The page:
Egypt Exploration Fund   [Hrsg.]
Archaeological report: comprising the work of the Egypt Exploration Fund and the progress of egyptology during the year ... — 1901-1902

Seite: 40
DOI Artikel:
DOI Seite:
Zitierlink: i
Lizenz: Creative Commons - Namensnennung - Weitergabe unter gleichen Bedingungen

Piiogkess of Egyptology.

of two epic poems, both from the same MS., and presumably by the same
author.7 The papyrus is of the fourth century, roughly written, and the
first fragment, which contains ten practically perfect lines on the recto and
eleven on "the verso, besides extremities of several other lines, evidently
belongs to a history of the campaign of Diocletian and Galerius against
Persia in 297, which the editor happily compares with the similar poems
of Claudian. The author was, no doubt, contemporary. The second
fragment contains forty-six lines on the recto and forty-four on the verso,
of which about thirty are actually or approximately perfect. The subject
is the creation of the world, which is performed, at Zeus' order, by Hermes,
who is accompanied by his son A6yo<> ("Word"). The poem embodies a
combination of Stoic and Egyptian cosmogony, and so gives occasion for an
elaborate examination of the subject, interesting enough in itself, in which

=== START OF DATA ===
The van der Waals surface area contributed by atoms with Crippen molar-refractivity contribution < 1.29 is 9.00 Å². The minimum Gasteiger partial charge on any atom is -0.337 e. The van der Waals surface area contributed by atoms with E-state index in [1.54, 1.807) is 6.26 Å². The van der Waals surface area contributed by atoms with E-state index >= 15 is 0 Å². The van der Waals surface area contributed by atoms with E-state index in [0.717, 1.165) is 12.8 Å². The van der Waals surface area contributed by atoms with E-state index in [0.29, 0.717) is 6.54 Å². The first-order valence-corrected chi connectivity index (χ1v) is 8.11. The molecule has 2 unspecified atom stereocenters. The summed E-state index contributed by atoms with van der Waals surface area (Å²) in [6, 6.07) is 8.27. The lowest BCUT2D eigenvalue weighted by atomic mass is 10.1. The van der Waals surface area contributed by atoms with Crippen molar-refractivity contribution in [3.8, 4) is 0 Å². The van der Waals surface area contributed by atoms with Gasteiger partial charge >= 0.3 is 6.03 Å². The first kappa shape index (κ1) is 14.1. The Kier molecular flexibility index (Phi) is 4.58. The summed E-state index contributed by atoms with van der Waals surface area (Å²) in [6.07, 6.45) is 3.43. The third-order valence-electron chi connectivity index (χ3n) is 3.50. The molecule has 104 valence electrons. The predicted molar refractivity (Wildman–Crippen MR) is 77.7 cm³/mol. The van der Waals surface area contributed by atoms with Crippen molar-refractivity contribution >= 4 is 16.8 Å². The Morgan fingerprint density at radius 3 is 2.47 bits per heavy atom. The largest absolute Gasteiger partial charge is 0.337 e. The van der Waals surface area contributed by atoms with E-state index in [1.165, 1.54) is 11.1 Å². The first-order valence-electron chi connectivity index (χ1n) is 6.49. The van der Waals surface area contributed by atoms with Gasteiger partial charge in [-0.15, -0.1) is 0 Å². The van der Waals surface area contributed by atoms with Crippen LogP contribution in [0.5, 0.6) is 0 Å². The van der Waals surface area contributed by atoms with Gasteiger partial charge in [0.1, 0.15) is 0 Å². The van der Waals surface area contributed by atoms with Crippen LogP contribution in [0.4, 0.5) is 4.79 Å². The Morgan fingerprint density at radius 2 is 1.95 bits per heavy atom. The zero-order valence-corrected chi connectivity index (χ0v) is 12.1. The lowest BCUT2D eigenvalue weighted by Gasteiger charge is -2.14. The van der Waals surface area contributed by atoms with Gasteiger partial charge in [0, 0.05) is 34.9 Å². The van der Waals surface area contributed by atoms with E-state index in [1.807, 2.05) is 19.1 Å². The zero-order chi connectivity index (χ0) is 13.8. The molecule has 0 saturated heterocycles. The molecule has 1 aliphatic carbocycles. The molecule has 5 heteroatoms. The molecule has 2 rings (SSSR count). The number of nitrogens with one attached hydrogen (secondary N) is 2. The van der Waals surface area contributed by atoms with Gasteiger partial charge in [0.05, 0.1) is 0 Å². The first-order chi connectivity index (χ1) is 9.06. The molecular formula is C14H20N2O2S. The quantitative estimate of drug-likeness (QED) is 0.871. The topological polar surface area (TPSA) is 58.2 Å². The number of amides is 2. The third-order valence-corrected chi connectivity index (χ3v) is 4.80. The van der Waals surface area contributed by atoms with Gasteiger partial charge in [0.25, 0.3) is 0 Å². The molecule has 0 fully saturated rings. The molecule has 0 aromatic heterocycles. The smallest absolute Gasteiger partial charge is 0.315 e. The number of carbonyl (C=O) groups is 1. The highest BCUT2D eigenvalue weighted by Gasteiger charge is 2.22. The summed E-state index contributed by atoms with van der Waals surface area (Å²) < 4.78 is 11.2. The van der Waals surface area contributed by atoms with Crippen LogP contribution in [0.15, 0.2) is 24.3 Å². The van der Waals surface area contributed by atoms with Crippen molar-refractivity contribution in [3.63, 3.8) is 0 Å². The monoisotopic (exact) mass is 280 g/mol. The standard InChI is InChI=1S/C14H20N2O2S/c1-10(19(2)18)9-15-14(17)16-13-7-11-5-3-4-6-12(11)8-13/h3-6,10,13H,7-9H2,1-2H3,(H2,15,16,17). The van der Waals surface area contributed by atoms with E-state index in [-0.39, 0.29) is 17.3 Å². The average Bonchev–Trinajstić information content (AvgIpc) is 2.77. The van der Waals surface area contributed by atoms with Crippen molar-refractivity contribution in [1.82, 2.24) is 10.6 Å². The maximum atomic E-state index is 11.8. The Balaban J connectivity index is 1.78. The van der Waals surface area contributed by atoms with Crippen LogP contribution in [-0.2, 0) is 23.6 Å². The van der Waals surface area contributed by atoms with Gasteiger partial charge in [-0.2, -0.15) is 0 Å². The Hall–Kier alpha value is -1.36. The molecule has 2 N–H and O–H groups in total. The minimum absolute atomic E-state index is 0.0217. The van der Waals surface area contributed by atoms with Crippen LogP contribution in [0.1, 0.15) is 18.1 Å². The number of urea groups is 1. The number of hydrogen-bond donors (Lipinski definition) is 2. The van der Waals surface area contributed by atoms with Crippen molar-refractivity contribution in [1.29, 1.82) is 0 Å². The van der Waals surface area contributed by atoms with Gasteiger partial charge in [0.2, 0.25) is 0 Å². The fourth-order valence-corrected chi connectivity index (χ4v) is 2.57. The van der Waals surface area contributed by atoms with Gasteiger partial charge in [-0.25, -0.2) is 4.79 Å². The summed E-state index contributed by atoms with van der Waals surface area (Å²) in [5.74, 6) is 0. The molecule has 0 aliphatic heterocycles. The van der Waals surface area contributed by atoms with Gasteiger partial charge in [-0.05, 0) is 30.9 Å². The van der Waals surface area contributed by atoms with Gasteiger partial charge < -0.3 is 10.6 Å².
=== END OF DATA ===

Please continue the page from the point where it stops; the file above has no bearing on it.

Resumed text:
the conclusions, however, go further than the evidence appears to justify.
Incidentally Prof. Eeitzenstein also publishes an ostrakon, apparently of
the sixth or seventh century, containing a prayer to the Virgin in which
much of the language of St. Luke with regard to the Annunciation is
embodied. The late date of the ostrakon, however, makes it dangerous to
use it as evidence for the Biblical text, or to extract from it a fragment of
a lost G-ospel.

Another literary text of epic character was contributed by the present
writer to the Album Gratulatorium, presented to the veteran Dutch
scholar, H. van Herwerden, on his retirement at the age of seventy, after
thirty-eight years of work as a professor.8 This consists of a fragment of
a late hexameter poem on the subject (afterwards used by Nonnus) of
Dionysius' expedition to India and his wars with the hero Deriades. The
papyrus is in book form, written in a very minute hand, probably of the
fourth century; it is possible, though definite proof is wanting, that it
belongs to the Bassarica of Dionysius, of which a few fragments are
otherwise known. The incident narrated (the rending limb from limb, at
the instigation of Dionysius, of some unfortunate captive, concealed within
the hide of a stag) is violent and unpleasing, indicative of a late and
depraved taste.

To the same editor is due the publication of a few additional fragments
of the London Medical Papyrus, originally edited by Prof. Diels in 1893 ;9
while a contribution to the G-omperz Festschrift, though dealing primarily
with the palaeography of the Herculaneum papyri, has necessarily some
bearing on the palaeography of literary papyri written and discovered in

Two other texts of a medical nature have been published by Prof.
loading ...